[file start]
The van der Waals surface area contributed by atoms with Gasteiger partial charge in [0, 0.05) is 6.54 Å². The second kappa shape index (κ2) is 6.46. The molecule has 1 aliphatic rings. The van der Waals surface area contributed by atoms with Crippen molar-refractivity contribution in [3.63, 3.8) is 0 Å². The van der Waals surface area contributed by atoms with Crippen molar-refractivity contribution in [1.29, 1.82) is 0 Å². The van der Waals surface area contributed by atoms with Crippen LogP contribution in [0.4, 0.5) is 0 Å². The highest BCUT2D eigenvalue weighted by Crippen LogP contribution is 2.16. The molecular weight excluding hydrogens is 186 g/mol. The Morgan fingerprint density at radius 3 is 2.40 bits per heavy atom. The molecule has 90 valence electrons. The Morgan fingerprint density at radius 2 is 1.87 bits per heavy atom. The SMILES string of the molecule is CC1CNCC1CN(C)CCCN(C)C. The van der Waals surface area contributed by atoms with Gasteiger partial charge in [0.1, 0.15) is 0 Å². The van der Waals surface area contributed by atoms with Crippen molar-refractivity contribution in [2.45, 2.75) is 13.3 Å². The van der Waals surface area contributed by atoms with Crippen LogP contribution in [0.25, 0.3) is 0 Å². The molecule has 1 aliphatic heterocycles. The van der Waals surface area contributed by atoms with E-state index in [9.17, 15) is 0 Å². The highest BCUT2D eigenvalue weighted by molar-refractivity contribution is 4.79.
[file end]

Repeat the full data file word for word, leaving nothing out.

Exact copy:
The van der Waals surface area contributed by atoms with Gasteiger partial charge in [0, 0.05) is 6.54 Å². The second kappa shape index (κ2) is 6.46. The molecule has 1 aliphatic rings. The van der Waals surface area contributed by atoms with Crippen molar-refractivity contribution in [3.63, 3.8) is 0 Å². The van der Waals surface area contributed by atoms with Crippen molar-refractivity contribution in [1.29, 1.82) is 0 Å². The van der Waals surface area contributed by atoms with Crippen LogP contribution in [0.4, 0.5) is 0 Å². The highest BCUT2D eigenvalue weighted by Crippen LogP contribution is 2.16. The molecular weight excluding hydrogens is 186 g/mol. The Morgan fingerprint density at radius 3 is 2.40 bits per heavy atom. The molecule has 90 valence electrons. The Morgan fingerprint density at radius 2 is 1.87 bits per heavy atom. The SMILES string of the molecule is CC1CNCC1CN(C)CCCN(C)C. The van der Waals surface area contributed by atoms with Gasteiger partial charge in [0.1, 0.15) is 0 Å². The van der Waals surface area contributed by atoms with Crippen molar-refractivity contribution in [2.45, 2.75) is 13.3 Å². The van der Waals surface area contributed by atoms with Crippen LogP contribution in [0.25, 0.3) is 0 Å². The molecule has 1 aliphatic heterocycles. The van der Waals surface area contributed by atoms with E-state index in [9.17, 15) is 0 Å². The highest BCUT2D eigenvalue weighted by molar-refractivity contribution is 4.79.